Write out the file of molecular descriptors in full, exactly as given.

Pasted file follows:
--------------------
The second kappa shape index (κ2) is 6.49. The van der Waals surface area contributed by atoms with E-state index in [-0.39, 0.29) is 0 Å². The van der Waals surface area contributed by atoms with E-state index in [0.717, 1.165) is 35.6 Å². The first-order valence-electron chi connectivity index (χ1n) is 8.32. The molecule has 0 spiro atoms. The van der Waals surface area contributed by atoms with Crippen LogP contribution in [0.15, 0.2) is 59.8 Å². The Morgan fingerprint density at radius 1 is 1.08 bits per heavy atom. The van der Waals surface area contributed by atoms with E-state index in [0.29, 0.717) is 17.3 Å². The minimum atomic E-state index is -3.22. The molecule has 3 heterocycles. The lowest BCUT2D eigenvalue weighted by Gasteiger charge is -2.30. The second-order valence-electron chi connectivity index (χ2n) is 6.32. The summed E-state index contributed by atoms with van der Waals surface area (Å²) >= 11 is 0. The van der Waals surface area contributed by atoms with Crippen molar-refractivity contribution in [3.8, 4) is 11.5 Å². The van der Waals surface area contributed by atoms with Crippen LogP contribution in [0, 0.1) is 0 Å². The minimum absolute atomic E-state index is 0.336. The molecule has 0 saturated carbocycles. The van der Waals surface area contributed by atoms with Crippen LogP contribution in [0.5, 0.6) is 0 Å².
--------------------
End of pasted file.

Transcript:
The second kappa shape index (κ2) is 6.49. The van der Waals surface area contributed by atoms with E-state index in [-0.39, 0.29) is 0 Å². The van der Waals surface area contributed by atoms with E-state index in [0.717, 1.165) is 35.6 Å². The first-order valence-electron chi connectivity index (χ1n) is 8.32. The molecule has 0 spiro atoms. The van der Waals surface area contributed by atoms with Crippen LogP contribution in [0.15, 0.2) is 59.8 Å². The Morgan fingerprint density at radius 1 is 1.08 bits per heavy atom. The van der Waals surface area contributed by atoms with E-state index in [0.29, 0.717) is 17.3 Å². The minimum atomic E-state index is -3.22. The molecule has 3 heterocycles. The lowest BCUT2D eigenvalue weighted by Gasteiger charge is -2.30. The second-order valence-electron chi connectivity index (χ2n) is 6.32. The summed E-state index contributed by atoms with van der Waals surface area (Å²) >= 11 is 0. The van der Waals surface area contributed by atoms with Crippen molar-refractivity contribution in [3.8, 4) is 11.5 Å². The van der Waals surface area contributed by atoms with Crippen LogP contribution in [0, 0.1) is 0 Å². The minimum absolute atomic E-state index is 0.336. The molecule has 0 saturated carbocycles. The van der Waals surface area contributed by atoms with Crippen LogP contribution in [0.5, 0.6) is 0 Å².